security configurations

If you have worked for a while on your secure score and you have virtual machines in your environment, I’m betting you may have run into this situation. Your secure score probably has a variety of items that need resolution under both “Remediate vulnerabilities” and “Remediate security configurations.” In a previous blog post, I provided my insights on how to raise your security score in general. There is a significant push towards addressing the two items shown below as they represent 11% of the remaining secure score increase in my environment. The secure score in the environment I am working on is currently 88%, so 11% of the 12% remaining (shown below in Figure 1).

In this blog post, I will focus on one specific set of security items and a process for resolving them more effectively. Specifically – how to fix items under “Remediate security configurations” within “Machines should be configured security” that require registry changes to systems (yeah, I know, this one is pretty darn specific). It’s critical to understand what specific registry key, path, and value are required to remediate this issue. A single mistake on any of those can have significant negative results, so those must be 100% correct before making any changes to the registry on a system.

Figure 1: Security controls related to vulnerabilities and security configurations

If we expand either of the controls in Figure 1, we see various security items that require resolution. For example, if we expand “Remediate security configurations,” we see the information in Figure 2.

Figure 2: Remediate security configurations

In Figure 3, we see the various failed rules by their severity. In my environment, I have already completed some of the resolutions for these items, so for the three potentially impacted systems, we have a total of 16 failed rules currently.

Figure 3: Details for the security configurations that need to be remediated

For today’s example, we are going to work on resolving AZ-WIN-00155. If we dig into the details for this one, we see what’s required and the actual value. Figure 4 shows that the expected value is 1, but the current value is 0. The challenge here is this screen does not show what registry key it’s looking at for this information. To see this, we open the “View affected machines” link below.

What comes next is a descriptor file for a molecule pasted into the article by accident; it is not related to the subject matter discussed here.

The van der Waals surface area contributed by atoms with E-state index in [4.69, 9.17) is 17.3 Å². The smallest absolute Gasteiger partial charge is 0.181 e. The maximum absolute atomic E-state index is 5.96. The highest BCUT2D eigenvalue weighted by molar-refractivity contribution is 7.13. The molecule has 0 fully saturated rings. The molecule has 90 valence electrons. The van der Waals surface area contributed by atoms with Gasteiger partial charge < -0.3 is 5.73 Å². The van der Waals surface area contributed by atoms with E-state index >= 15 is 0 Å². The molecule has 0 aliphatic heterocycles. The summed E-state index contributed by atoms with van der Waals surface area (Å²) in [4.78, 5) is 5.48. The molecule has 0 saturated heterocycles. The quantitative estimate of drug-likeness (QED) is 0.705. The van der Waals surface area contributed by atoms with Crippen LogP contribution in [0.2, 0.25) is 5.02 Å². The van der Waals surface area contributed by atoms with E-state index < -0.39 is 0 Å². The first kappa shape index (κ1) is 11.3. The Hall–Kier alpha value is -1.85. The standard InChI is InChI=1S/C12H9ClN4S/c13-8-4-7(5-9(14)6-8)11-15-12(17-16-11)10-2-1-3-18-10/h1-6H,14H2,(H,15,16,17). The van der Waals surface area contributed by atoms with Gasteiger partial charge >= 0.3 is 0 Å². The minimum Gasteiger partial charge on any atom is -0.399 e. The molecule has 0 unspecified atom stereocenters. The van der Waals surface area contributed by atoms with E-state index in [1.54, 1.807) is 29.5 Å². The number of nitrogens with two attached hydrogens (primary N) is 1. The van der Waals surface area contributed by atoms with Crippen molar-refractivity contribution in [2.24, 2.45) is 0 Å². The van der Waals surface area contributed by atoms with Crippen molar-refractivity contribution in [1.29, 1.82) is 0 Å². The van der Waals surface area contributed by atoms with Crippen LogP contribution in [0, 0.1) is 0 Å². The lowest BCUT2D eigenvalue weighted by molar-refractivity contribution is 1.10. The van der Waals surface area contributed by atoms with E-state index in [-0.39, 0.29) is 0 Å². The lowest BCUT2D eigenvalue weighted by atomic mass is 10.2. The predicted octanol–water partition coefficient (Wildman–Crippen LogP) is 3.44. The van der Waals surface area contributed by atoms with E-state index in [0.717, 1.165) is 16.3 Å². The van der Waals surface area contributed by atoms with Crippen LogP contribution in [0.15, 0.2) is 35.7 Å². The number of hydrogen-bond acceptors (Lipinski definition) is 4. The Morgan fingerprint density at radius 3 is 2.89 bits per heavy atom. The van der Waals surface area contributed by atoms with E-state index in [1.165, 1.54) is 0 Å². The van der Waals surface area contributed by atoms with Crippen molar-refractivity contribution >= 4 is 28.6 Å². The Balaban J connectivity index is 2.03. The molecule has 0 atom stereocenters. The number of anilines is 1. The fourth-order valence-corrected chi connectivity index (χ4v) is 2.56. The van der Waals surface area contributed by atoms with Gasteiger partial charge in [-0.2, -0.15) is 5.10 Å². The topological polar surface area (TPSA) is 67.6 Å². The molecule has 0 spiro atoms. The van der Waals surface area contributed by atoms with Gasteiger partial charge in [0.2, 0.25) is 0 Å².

Figure 4: Details for AZ-WIN-00155

This moves us into KQL/Kusto. From here, we can run the original query (Figure 5). That gives us the computer ID and the computer name. That’s helpful, but we also need to know what registry key it is checking.

Figure 5: Kusto query for AZ-WIN-00155

If we instead highlight the first three lines and then add a quick project for the fields we want (Computer, RuleSetting, ExpectedResult), we get a more direct representation of what we need (shown in Figure 6).

Figure 6: Updated query to show the Computer, RuleSetting, and ExpectedResult

From here, I can cut and paste the RuleSetting field. This gives me the actual registry setting that is being assessed. I can now run a script to reach out to the Computer(s) indicated to create the appropriate registry entry in my environment. In my case, I need to translate the RuleSetting also as follows:

Original:

RuleSetting=LocalMachine\Software\Policies\Microsoft\Windows\Safer\CodeIdentifiers : AuthenticodeEnabled

ExpectedResult=1

New:

KeyPath=”HKLM:Software\Policies\Microsoft\Windows\Safer\CodeIdentifiers”

ValueName=”AuthenticodeEnabled”

Value=”1″

Summary: If you dig into the various items identified under “Remediate security configurations,” you can use the Kusto query generated by the system to determine the appropriate path, key, and value required to remediate the security configuration.

Going beyond this particular example: All this data is currently available in a log analytics workspace to automate this resolution. For instance, we could establish an alert in Azure Monitor that looks for failed conditions for a missing registry value. Then a script or a LogicApp could be run to email for approval for the change (see note #1). If approved, the script can run to set the appropriate registry key. An example Kusto query for this is below.

SecurityBaseline

| where AnalyzeResult == “Failed”

| where BaselineRuleType == “Registry Key”

| project Computer, RuleSetting, ExpectedResult

| distinct Computer, RuleSetting, ExpectedResult

Note #1: I would probably recommend LogicApps for this as there are existing ties to LogicApps within Microsoft Defender for Cloud*